In what will be the final clash of their five-year, $7.5 million court battle, the Aspen Skiing Company and the Aspen Highlands Skiing Corporation next week will take their case to the U.S. Supreme Court.

Beginning at 1 p.m. Wednesday, attorneys for the two companies will each have a half-hour to present their oral arguments before the court. Whatever the outcome, the case will certainly add new shape to the interpretation of this nation’s antitrust laws.

At issue is Aspen Highlands’ contention that the ASC attempted to monopolize the local ski-area market by squelching the four-mountain lift pass between 1977 and 1981. After a jury trial and an appeal, both of which ruled in favor of the Highlands, the Supreme Court is the ASC’s last resort.

• • • •

The first teacher in space, Christa McAuliffe, died when the space shuttle Challenger exploded shortly after it launched, in 1986. A year earlier, a local teacher was vying to become the first teacher in outer space through the NASA program that ultimately chose McAuliffe. The Aspen Times reported:

Aspen High School science teacher Mike Flynn wants to be the first teacher in space.

And he may already be on his way.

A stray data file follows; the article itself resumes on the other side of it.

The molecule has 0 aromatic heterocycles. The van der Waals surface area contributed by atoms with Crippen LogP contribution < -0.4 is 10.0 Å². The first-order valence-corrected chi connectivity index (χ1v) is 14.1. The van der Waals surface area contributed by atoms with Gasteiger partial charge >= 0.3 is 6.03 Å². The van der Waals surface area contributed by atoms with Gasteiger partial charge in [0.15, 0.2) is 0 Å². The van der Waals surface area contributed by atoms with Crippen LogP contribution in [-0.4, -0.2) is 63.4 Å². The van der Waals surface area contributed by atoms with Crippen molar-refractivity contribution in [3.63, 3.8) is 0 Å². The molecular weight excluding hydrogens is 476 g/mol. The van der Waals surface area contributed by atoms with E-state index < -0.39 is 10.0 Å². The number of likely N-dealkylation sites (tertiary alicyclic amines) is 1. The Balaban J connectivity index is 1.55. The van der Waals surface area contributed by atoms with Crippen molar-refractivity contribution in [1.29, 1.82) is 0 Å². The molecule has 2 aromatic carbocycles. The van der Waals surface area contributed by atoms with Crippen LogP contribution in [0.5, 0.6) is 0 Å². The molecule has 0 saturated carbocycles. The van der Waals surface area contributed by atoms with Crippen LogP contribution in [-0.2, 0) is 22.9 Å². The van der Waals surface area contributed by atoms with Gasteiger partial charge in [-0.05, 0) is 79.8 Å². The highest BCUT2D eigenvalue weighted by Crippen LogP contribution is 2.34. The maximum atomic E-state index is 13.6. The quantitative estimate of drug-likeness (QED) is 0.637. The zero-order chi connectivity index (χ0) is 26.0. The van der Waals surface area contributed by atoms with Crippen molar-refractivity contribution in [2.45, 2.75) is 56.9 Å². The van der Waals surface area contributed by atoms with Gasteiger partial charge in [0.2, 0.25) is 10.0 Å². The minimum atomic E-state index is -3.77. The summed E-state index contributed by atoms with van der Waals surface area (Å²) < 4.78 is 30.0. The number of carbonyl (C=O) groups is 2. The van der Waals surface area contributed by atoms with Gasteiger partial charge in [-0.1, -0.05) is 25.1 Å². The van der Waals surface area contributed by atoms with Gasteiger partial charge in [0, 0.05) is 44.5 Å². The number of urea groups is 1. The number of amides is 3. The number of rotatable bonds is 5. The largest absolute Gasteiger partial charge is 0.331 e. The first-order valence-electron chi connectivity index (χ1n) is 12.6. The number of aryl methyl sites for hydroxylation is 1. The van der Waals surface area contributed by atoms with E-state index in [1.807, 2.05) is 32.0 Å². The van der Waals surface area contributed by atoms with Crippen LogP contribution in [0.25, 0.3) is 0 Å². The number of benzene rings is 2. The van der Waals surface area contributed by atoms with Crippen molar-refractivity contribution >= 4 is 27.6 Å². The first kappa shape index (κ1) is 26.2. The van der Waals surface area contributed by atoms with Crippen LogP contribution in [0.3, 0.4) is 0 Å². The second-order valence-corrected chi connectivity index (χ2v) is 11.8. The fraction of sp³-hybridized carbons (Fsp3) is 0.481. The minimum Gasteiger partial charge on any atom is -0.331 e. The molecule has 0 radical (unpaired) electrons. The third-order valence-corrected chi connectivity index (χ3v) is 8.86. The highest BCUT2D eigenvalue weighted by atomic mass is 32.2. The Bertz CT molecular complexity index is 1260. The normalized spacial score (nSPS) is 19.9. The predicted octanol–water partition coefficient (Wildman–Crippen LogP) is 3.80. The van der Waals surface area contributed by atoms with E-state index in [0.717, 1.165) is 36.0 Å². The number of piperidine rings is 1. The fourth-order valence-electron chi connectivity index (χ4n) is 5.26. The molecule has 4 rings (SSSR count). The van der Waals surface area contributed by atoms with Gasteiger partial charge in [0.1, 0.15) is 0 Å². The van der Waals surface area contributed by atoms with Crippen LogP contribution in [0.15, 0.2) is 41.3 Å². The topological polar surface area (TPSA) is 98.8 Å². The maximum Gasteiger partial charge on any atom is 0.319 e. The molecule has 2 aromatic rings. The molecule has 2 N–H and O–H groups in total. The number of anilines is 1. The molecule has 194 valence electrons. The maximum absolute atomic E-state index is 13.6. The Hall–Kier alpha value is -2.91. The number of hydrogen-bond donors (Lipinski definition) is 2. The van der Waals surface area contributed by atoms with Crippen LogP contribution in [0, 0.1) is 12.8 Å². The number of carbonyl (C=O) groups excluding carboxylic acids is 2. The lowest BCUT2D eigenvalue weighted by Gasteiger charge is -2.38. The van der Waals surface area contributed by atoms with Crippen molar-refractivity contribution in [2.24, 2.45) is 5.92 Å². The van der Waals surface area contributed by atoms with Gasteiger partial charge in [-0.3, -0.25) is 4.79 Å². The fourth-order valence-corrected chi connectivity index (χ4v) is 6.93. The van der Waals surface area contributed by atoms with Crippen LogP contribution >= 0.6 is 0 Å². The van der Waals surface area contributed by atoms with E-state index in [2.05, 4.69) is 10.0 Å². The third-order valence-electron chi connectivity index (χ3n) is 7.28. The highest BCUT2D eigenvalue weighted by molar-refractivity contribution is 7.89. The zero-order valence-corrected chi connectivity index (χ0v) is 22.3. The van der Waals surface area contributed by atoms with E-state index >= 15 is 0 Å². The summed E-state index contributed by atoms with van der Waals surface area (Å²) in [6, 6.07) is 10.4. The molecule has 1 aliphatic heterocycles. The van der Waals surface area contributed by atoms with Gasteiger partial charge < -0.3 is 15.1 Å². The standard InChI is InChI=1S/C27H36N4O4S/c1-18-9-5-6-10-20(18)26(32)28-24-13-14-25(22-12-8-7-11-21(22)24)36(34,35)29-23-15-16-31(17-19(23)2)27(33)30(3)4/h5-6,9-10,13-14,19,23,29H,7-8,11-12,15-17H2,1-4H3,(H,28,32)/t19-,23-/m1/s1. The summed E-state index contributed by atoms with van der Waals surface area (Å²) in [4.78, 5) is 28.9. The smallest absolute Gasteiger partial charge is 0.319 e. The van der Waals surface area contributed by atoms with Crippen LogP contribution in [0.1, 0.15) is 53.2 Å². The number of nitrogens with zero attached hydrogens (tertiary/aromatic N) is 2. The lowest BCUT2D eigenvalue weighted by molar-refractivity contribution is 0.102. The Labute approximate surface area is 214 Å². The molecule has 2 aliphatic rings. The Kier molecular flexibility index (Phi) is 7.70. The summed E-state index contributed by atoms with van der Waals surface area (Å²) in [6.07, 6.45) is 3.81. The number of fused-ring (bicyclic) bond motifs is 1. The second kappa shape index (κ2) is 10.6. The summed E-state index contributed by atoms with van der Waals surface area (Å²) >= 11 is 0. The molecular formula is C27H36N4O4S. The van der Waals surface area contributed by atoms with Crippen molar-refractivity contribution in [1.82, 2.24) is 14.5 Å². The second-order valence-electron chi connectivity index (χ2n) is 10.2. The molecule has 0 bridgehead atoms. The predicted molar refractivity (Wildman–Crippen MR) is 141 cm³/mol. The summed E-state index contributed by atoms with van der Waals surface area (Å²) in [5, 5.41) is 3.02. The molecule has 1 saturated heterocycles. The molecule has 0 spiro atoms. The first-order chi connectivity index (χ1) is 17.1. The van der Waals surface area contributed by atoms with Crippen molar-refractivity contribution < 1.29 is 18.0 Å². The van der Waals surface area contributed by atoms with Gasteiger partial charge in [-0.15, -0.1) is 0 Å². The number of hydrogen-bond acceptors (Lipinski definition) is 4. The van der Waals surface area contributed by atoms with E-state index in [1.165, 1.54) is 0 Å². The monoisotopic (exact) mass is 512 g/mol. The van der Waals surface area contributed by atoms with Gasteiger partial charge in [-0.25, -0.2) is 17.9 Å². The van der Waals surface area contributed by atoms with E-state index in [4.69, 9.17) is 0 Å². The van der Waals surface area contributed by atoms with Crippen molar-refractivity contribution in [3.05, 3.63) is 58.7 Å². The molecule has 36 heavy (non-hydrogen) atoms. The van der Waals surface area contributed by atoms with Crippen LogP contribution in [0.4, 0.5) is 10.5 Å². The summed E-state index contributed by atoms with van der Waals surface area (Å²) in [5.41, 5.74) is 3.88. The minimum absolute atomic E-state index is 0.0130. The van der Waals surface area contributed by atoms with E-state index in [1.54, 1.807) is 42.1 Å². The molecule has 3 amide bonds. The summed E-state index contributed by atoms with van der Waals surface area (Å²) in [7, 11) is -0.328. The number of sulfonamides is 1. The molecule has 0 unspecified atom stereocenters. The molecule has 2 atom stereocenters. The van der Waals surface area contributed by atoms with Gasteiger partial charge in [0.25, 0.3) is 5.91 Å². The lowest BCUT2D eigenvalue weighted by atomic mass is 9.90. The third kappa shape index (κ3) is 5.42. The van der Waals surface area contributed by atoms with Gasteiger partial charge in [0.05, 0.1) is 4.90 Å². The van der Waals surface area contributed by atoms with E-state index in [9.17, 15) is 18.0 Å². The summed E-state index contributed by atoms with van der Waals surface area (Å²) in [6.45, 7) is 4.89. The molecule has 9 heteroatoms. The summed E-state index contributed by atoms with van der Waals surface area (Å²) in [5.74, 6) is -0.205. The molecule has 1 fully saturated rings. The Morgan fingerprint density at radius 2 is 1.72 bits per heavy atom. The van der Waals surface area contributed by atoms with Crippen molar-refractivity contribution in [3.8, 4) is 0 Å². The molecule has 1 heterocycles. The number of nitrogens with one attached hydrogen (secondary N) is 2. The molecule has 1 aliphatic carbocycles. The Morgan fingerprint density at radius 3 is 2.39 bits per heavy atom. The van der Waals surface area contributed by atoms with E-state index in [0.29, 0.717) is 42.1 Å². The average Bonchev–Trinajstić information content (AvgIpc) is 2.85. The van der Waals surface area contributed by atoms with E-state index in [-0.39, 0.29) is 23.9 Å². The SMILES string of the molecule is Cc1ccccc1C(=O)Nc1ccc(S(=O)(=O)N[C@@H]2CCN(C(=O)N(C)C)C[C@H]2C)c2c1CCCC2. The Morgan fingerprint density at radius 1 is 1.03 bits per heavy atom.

He is one of 13 finalists in the State of Colorado for the National Aeronautics and Space Administration (NASA) Teacher in Space project.

Two teachers from Colorado will be selected and they will join 118 other teachers from across the nation at a workshop in Washington. From that group, a winner and a backup will be selected this fall.

In 1986, the lucky teacher will go up in the space shuttle.

• • • •

The Entrance to Aspen has been the focus of never-built solutions for decades. Twenty-five years ago, The Aspen Times reported:

After several meetings, including a public hearing last Thursday, Aspen’s Planning and Zoning Commission bit the bullet Tuesday and voted to recommend a highway alignment for the entrance to Aspen to the city council.

The commission chose the same one recommended by the Traffic Committee, Plan D, calling for a curved four-lane highway leading into a new bridge at the end of Main Street, with abandonment of the highway west of the former alignment of Cemetery Lane.

In addition, the resolution approved by the commission recommended having residents choose between two highway entrance alternatives at the May election.

– compiled by Janet Urquhart/Aspen Times Weekly